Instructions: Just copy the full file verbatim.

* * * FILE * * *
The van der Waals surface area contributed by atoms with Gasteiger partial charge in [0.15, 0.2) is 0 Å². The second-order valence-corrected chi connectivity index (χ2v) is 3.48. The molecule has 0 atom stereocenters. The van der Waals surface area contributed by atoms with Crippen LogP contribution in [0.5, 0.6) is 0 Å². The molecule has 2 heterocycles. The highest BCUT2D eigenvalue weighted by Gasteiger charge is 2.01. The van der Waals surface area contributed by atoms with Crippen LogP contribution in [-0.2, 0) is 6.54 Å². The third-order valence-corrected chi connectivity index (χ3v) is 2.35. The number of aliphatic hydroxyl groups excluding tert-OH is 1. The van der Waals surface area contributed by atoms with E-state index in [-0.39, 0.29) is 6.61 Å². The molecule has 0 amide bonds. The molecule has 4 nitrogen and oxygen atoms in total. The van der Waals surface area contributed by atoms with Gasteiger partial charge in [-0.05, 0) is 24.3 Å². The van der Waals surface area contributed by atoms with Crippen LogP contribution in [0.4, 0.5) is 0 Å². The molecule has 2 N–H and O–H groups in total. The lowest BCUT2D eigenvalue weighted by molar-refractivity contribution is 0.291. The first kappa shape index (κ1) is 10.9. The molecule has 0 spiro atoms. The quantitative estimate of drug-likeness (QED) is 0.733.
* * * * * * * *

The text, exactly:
The van der Waals surface area contributed by atoms with Gasteiger partial charge in [0.15, 0.2) is 0 Å². The second-order valence-corrected chi connectivity index (χ2v) is 3.48. The molecule has 0 atom stereocenters. The van der Waals surface area contributed by atoms with Crippen LogP contribution in [0.5, 0.6) is 0 Å². The molecule has 2 heterocycles. The highest BCUT2D eigenvalue weighted by Gasteiger charge is 2.01. The van der Waals surface area contributed by atoms with Crippen LogP contribution in [-0.2, 0) is 6.54 Å². The third-order valence-corrected chi connectivity index (χ3v) is 2.35. The number of aliphatic hydroxyl groups excluding tert-OH is 1. The van der Waals surface area contributed by atoms with E-state index in [-0.39, 0.29) is 6.61 Å². The molecule has 0 amide bonds. The molecule has 4 nitrogen and oxygen atoms in total. The van der Waals surface area contributed by atoms with Gasteiger partial charge in [-0.05, 0) is 24.3 Å². The van der Waals surface area contributed by atoms with Crippen LogP contribution in [0.4, 0.5) is 0 Å². The molecule has 2 N–H and O–H groups in total. The lowest BCUT2D eigenvalue weighted by molar-refractivity contribution is 0.291. The first kappa shape index (κ1) is 10.9. The molecule has 0 spiro atoms. The quantitative estimate of drug-likeness (QED) is 0.733.